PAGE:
The Fall: Same old Mark E Smith. But different...

The Fall are back. Tim Cumming meets their unique, splenetic frontman

Mark E Smith and The Fall are one of the constant, cryptic undercurrents of English music. From Live at the Witch Trials, in 1978, through ballet with Michael Clark and Leigh Bowery in the Eighties to pioneering rock and electronica in the Nineties, near-collapse and rebirth in the 2000s, and now, with Re-Mit, the group's 30th studio release some 35 years later, no other band has reinvented itself along the same lines, album after album, and remained as fresh and challenging as The Fall. John Peel's famous dictum, “always different, always the same”, holds true. Re-Mit is a brilliant and essential album, as essential as pain relief in surgery. The word “different” runs through it like Brighton through rock. It is also the same.

When Luke Haines heard an advanced copy, he Tweeted: “Got my mits on Re-Mit. It's extraordinary. MES, speaking in tongues, channeling Wild Man Fischer at the exorcism” (sic). Even set against the illustrious Fall canon, much of Re-Mit is freaky, unnerving and very weird.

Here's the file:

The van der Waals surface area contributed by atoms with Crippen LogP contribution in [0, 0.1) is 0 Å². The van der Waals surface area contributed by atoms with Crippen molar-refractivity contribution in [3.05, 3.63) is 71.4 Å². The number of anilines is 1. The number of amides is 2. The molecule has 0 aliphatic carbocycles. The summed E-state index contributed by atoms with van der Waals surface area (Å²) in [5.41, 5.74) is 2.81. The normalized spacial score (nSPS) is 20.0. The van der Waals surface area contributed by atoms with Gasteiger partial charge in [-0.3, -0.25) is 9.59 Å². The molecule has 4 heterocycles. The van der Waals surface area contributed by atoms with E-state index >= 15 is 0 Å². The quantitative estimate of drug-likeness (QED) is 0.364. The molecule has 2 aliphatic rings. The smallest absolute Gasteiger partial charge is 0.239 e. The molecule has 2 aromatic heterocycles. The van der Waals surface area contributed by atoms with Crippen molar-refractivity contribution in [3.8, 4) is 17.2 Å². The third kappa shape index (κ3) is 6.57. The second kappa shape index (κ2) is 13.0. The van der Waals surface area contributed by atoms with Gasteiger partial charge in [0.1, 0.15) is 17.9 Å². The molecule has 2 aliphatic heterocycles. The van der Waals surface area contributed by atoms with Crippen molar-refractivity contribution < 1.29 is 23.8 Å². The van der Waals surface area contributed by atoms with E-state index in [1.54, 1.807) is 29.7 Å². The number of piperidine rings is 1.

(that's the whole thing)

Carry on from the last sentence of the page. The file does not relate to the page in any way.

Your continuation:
On record and in conversation, Mark E Smith's words are often cryptic. On new songs like “Hittite Man”, “Kinder of Spine” and “No Respects Rev”, he's a vocalist singing beyond words, spewing an unsettling stream of cries, shrieks and moans, infant-like whimpers of terror, and cackling, multi-tracked laughter.

I've met Smith a few times and he is stimulating and entertaining, often hilarious, always serious. We meet in Manchester's Kro Bar, which Smith enters wearing a dark blue overcoat, moving slowly towards the bar, looking about him, hair dishevelled.

“It gets harder the more technology there is in the studio,” says Smith of recording the latest LP. He describes the sound as “hard and clear and clean, and vocally, it's his strongest, most detailed work in years. ”Kinder of Spine“ crawls with cowering, overlapping pleas to ”my captain, my judge“ (”it's like miserable 19th-century novels where the captain's going down and all that“) and throughout, there's the feel of a group playing on different levels, from art noise to pure pop, overlaid with surging, sluicing analogue synths and heavily collaged vocals. ”When I do a vocal like 'No Respects Rev', it is deliberate. I want to layer it, but you get some dickhead producer come in and say, 'now can we have the proper vocal?' 'That is the proper vocal.' They think you're drunk.“ He describes it as an ”up“ album.